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Sell in May adage makes no sense for investors, Willis Owen says

Posted by Adrian Lowcock in Press releases category on 25 Apr 19


  • Analysis shows staying invested and reaping dividend rewards enhanced returns by 40% over last 33 summers
New analysis1 by Willis Owen shows that there is little point in UK investors following the traditional adage ‘sell in May and go away, don’t come back until St Leger’s Day’.

The adage recommends investors should sell their UK equities at the beginning of May then re-invest on the St Leger’s race day, normally on the middle Saturday of September, because markets tend to be quieter and their performance weaker over the summer. 

But Willis Owen’s analysis1 shows that while the FTSE 100 lost 17% over the 33 summer periods from 1986 to 2018 as an index, staying invested would have added nearly 40% to total performance if dividends were included.

Willis Owen also found that the FTSE 100 excluding dividends and charges ended down 17 out of 33 summers, or 52% of the time, between 1 May and 30 September in the years 1986 to 2018. 

While the FTSE All-Share as an index fell 20% in total during the summer months from 1986 to 2018, its total return rose to 34% if dividends were included.2

Adrian Lowcock, Head of Personal Investments at Willis Owen, commented: “The inclusion of dividends in the equation blows the sell in May adage out of the water. They transform what might appear at first sight to be a negative performance into a positive one.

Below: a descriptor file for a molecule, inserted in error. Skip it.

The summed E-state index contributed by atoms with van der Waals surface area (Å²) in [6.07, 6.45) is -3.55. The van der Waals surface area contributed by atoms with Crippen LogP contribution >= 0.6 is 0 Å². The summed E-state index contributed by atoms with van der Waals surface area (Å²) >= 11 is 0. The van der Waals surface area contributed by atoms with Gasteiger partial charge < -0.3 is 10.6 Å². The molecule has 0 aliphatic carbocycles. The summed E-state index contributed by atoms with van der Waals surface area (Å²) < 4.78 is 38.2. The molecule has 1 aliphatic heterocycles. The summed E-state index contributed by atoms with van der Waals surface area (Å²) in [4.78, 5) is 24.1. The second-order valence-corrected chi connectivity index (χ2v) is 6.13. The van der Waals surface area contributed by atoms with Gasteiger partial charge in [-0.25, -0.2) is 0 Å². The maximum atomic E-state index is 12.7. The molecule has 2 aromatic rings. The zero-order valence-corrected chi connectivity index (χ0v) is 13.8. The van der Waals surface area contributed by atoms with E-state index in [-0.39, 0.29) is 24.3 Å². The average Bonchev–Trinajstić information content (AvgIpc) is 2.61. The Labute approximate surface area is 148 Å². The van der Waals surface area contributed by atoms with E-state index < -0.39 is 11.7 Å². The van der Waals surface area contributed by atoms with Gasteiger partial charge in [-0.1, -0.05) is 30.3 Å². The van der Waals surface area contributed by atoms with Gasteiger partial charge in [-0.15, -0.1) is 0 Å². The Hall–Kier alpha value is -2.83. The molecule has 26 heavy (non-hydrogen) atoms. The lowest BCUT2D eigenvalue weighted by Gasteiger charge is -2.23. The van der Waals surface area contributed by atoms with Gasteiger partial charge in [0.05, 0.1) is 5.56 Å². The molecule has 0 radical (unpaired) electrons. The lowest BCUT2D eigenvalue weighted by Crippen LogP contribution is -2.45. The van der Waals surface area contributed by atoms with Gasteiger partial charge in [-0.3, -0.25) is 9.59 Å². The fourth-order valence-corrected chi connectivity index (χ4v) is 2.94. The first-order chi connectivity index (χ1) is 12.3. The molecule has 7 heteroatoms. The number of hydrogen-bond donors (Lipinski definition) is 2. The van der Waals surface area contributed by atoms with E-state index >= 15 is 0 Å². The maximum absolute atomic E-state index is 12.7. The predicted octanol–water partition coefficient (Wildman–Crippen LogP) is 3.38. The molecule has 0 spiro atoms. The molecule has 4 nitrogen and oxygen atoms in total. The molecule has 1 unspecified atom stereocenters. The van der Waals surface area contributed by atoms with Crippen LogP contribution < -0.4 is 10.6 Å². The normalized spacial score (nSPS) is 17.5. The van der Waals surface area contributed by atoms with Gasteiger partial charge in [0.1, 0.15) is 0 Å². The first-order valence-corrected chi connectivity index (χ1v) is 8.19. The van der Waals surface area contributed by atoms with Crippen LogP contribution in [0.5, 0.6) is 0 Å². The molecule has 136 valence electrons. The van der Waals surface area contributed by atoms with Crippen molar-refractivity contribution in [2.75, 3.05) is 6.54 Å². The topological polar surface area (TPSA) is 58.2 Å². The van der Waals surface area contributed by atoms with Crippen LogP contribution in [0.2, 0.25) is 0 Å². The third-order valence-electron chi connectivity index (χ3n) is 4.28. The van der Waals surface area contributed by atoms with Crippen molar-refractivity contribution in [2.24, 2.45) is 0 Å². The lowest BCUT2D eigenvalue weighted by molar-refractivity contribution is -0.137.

“If investors take into consideration the impossibility of consistently predicting short-term trends and the costs of trading in and out of the market, then focusing on the long-term clearly becomes the best strategy. It is better for investors to keep in mind their personal goals, such as retirement, and ensure their portfolios are positioned to achieve that.”

Willis Owen’s analysis1 shows that the sell in May adage has not proved true since the summer of 2015. If investors had bet on the adage applying to the FTSE 100 over the past three years then they would have missed out on returns including dividends of 18%.

Adrian Lowcock added: “That isn’t to say sell-offs in the summer are uncommon. As such, it might be a good idea to keep some cash aside in case there is a big sell-off, which would create some potentially great investment opportunities.”

1Source: Willis Owen analysis of the performance of the FTSE 100 on Total Return and Price Return basis in pounds sterling from 1 May 1986 to 30th September 2018
2Source: Willis Owen analysis of the performance of the FTSE All Share on Total Return and Price Return basis in pounds sterling from 1 May 1986 to 30th September 2018